Jurgen Kocka’s “Civil Society from a Historical Perspective” gives a very detailed definition of the term ‘civil society’, a complex, ambiguous concept whose meaning oscillates between cultures and, at times, refers more broadly to a social sphere. Kocka achieves this by not only providing the historical context of the term but also illustrating its relationship to the market as well as to the state. Kocka further defines the term ‘civil society’ as three interconnected parts that comprises a whole; 1) a social action, 2) a social sphere that is simultaneously “connected to but separate from economy, state, and the private sector” (p. 68), and 3) a project, akin to the rough draft of an unfinished manuscript, with some utopian elements that have not yet been entirely fulfilled.
According to Kocka, social action takes on many forms and is present in government administration, politics, commercial businesses, and family relations. Key characteristics of ‘civil society’ include 1) an emphasis on individual independence and social self-organization, 2) proceeds non-violently and peacefully, and 3) “works actively toward the common good based on the particular experience and interests of each individual” (p. 69) among other things. One prime example of the civil society type of social action that Kocka refers to, from other readings, would be the bowling clubs of Robert Putnam’s “Bowling Alone”. In “Bowling Alone”, Putnam posits that sturdier networks of civic engagement and social connectedness have a powerful influence on the quality of public life and performance of social institutions, and communities with an abundance of said social capital tend be more successful. Furthermore, Putnam suggests that the declining participation of civic and fraternal organizations correlates with the decline in civic engagements among Americans. Specifically, Putnam highlights the decline influence of bowling clubs in America. On a micro level, bowling clubs serves as a social space for people to participate in a mutual hobby and, as Putnam points out, allows for “social interaction and even occasionally civic conversations over beer and pizza that solo bowlers forgo”. (Putnam, p. 6)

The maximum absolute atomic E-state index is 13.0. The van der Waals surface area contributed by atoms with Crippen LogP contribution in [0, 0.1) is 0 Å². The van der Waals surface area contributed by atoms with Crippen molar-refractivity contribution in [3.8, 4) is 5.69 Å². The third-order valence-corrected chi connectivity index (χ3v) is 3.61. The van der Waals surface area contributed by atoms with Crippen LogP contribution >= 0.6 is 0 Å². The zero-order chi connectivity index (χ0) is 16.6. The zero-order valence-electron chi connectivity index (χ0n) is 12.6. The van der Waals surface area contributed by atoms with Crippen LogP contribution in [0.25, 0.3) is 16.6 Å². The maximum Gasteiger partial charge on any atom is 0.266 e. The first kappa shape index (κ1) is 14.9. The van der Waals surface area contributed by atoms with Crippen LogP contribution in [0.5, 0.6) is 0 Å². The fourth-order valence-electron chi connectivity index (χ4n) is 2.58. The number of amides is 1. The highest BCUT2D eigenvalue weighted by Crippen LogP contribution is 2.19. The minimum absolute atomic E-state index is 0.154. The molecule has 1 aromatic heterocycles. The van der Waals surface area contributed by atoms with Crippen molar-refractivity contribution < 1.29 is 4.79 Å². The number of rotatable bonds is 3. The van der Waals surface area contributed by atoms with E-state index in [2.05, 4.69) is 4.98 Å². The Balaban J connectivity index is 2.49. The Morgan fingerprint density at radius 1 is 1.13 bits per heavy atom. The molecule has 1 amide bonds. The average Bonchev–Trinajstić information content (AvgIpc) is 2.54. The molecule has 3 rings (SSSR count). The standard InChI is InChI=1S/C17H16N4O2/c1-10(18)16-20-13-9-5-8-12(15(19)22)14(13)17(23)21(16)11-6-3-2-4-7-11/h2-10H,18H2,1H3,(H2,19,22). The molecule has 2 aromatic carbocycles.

Historically, during the Enlightenment period, the term ‘civil society’ referred to a utopian plan for future people to live together peacefully, free, and independently cooperative under rule of law. It was over time that the concept came to be a contrast to the concept of ‘the state’, or specifically an absolutist state. Capitalism and the market economy, at this time, had not yet gained its currently recognized influence on governmental administration and politics. It was, in part, due to the structures of civil society that allowed the market economy to succeed and its influence to grow. Thus, despite the emphasis on the independent individual and the contrast between civil society and the state, there is a great deal of parallel between civil society, the market economy, and the state. As Kocka mentioned, this parallelism is best illustrated by the fact that early in the 19th century merchants and manufacturers were most involved in civil society as both private individuals and in their roles within commerce.
Across New York City, buildings and landmarks serve as reminders of those wealthy patronages. Jaqueline Kennedy Onassis, for an example, used her influence as former First Lady of the United States and wealth through her marriage to Aristotle Onassis, a wealthy shipping magnate, to save various famous landmarks across New York City—one of which was Grand Central Station. The David H. Koch Theatre, affiliated with the Lincoln Center of Performing Arts, became so after the Koch family pledged $100 million over ten years for renovations and maintenance endowment. Wealthy patrons also fund grants as well for individual scholarships and nonprofit organizations. In fact, while nonprofit organizations do receive various forms of public grants, many organizations rely heavily on private donations from wealthy patrons. As Kocka points out, that is not to say we should celebrate all forms of patronages from the ultra-wealthy as civil social engagement, but it would be just as false to dismiss every act of corporate citizenship since they are equally as important within the structures of civil society.